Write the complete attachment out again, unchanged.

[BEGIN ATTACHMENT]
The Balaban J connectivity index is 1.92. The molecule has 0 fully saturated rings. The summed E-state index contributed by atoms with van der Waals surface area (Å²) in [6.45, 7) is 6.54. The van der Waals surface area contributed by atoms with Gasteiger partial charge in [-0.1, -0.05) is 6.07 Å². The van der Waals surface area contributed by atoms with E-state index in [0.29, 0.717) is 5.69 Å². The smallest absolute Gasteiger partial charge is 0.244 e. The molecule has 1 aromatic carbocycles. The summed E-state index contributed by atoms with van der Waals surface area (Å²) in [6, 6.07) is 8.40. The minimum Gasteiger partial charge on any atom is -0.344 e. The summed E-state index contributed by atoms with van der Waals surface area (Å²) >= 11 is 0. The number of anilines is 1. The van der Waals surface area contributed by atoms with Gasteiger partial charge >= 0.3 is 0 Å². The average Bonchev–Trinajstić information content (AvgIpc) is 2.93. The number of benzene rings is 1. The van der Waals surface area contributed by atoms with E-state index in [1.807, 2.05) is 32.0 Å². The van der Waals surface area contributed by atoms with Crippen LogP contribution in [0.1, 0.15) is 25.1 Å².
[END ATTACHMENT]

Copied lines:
The Balaban J connectivity index is 1.92. The molecule has 0 fully saturated rings. The summed E-state index contributed by atoms with van der Waals surface area (Å²) in [6.45, 7) is 6.54. The van der Waals surface area contributed by atoms with Gasteiger partial charge in [-0.1, -0.05) is 6.07 Å². The van der Waals surface area contributed by atoms with E-state index in [0.29, 0.717) is 5.69 Å². The smallest absolute Gasteiger partial charge is 0.244 e. The molecule has 1 aromatic carbocycles. The summed E-state index contributed by atoms with van der Waals surface area (Å²) in [6, 6.07) is 8.40. The minimum Gasteiger partial charge on any atom is -0.344 e. The summed E-state index contributed by atoms with van der Waals surface area (Å²) >= 11 is 0. The number of anilines is 1. The van der Waals surface area contributed by atoms with Gasteiger partial charge >= 0.3 is 0 Å². The average Bonchev–Trinajstić information content (AvgIpc) is 2.93. The number of benzene rings is 1. The van der Waals surface area contributed by atoms with E-state index in [1.807, 2.05) is 32.0 Å². The van der Waals surface area contributed by atoms with Crippen LogP contribution in [0.1, 0.15) is 25.1 Å².